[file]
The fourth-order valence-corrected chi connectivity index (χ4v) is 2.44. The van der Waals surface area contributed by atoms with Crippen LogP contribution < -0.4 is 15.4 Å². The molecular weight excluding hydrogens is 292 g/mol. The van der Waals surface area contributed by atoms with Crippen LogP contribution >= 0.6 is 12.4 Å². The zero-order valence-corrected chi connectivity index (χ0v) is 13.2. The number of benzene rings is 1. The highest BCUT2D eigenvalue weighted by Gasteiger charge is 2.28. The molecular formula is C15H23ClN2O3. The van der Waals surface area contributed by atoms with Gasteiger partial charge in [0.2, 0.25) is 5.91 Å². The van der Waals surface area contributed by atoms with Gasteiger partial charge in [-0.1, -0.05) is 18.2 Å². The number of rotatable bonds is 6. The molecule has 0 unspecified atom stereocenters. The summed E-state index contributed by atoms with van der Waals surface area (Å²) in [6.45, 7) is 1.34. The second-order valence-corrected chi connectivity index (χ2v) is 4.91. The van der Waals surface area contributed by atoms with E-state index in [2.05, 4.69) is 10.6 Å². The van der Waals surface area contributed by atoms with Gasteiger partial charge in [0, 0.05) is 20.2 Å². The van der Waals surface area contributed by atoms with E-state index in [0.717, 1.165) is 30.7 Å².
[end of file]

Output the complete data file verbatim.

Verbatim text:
The fourth-order valence-corrected chi connectivity index (χ4v) is 2.44. The van der Waals surface area contributed by atoms with Crippen LogP contribution < -0.4 is 15.4 Å². The molecular weight excluding hydrogens is 292 g/mol. The van der Waals surface area contributed by atoms with Crippen LogP contribution >= 0.6 is 12.4 Å². The zero-order valence-corrected chi connectivity index (χ0v) is 13.2. The number of benzene rings is 1. The highest BCUT2D eigenvalue weighted by Gasteiger charge is 2.28. The molecular formula is C15H23ClN2O3. The van der Waals surface area contributed by atoms with Gasteiger partial charge in [0.2, 0.25) is 5.91 Å². The van der Waals surface area contributed by atoms with Gasteiger partial charge in [-0.1, -0.05) is 18.2 Å². The number of rotatable bonds is 6. The molecule has 0 unspecified atom stereocenters. The summed E-state index contributed by atoms with van der Waals surface area (Å²) in [6.45, 7) is 1.34. The second-order valence-corrected chi connectivity index (χ2v) is 4.91. The van der Waals surface area contributed by atoms with E-state index in [2.05, 4.69) is 10.6 Å². The van der Waals surface area contributed by atoms with Gasteiger partial charge in [0, 0.05) is 20.2 Å². The van der Waals surface area contributed by atoms with E-state index in [0.717, 1.165) is 30.7 Å².